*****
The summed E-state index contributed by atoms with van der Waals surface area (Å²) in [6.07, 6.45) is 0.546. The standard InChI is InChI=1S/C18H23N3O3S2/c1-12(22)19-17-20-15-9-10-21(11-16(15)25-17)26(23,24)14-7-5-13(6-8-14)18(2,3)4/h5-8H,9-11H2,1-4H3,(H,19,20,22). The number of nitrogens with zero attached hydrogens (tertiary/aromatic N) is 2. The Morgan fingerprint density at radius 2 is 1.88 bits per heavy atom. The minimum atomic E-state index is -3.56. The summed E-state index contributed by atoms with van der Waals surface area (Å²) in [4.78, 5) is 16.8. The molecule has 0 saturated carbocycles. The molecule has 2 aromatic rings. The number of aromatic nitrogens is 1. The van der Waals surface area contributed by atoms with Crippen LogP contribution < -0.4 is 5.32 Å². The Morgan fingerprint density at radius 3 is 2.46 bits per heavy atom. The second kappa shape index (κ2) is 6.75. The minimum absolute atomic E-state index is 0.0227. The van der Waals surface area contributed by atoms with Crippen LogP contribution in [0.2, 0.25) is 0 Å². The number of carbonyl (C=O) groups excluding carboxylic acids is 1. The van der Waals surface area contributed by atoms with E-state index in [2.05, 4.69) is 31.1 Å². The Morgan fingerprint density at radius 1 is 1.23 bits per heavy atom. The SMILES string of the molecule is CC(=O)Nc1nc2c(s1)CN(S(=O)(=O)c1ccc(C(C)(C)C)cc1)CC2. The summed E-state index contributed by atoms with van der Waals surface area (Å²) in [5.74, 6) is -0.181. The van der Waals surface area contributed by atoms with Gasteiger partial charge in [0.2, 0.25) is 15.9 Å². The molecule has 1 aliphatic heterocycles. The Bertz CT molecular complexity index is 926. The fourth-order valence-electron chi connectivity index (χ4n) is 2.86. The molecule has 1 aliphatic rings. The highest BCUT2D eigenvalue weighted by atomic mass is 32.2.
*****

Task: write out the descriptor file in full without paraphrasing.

The summed E-state index contributed by atoms with van der Waals surface area (Å²) in [6.07, 6.45) is 0.546. The standard InChI is InChI=1S/C18H23N3O3S2/c1-12(22)19-17-20-15-9-10-21(11-16(15)25-17)26(23,24)14-7-5-13(6-8-14)18(2,3)4/h5-8H,9-11H2,1-4H3,(H,19,20,22). The number of nitrogens with zero attached hydrogens (tertiary/aromatic N) is 2. The Morgan fingerprint density at radius 2 is 1.88 bits per heavy atom. The minimum atomic E-state index is -3.56. The summed E-state index contributed by atoms with van der Waals surface area (Å²) in [4.78, 5) is 16.8. The molecule has 0 saturated carbocycles. The molecule has 2 aromatic rings. The number of aromatic nitrogens is 1. The van der Waals surface area contributed by atoms with Crippen LogP contribution < -0.4 is 5.32 Å². The Morgan fingerprint density at radius 3 is 2.46 bits per heavy atom. The second kappa shape index (κ2) is 6.75. The minimum absolute atomic E-state index is 0.0227. The van der Waals surface area contributed by atoms with Crippen LogP contribution in [0.2, 0.25) is 0 Å². The number of carbonyl (C=O) groups excluding carboxylic acids is 1. The van der Waals surface area contributed by atoms with E-state index in [2.05, 4.69) is 31.1 Å². The Morgan fingerprint density at radius 1 is 1.23 bits per heavy atom. The SMILES string of the molecule is CC(=O)Nc1nc2c(s1)CN(S(=O)(=O)c1ccc(C(C)(C)C)cc1)CC2. The summed E-state index contributed by atoms with van der Waals surface area (Å²) in [5.74, 6) is -0.181. The van der Waals surface area contributed by atoms with Gasteiger partial charge in [0.2, 0.25) is 15.9 Å². The molecule has 1 aliphatic heterocycles. The Bertz CT molecular complexity index is 926. The fourth-order valence-electron chi connectivity index (χ4n) is 2.86. The molecule has 1 aliphatic rings. The highest BCUT2D eigenvalue weighted by atomic mass is 32.2.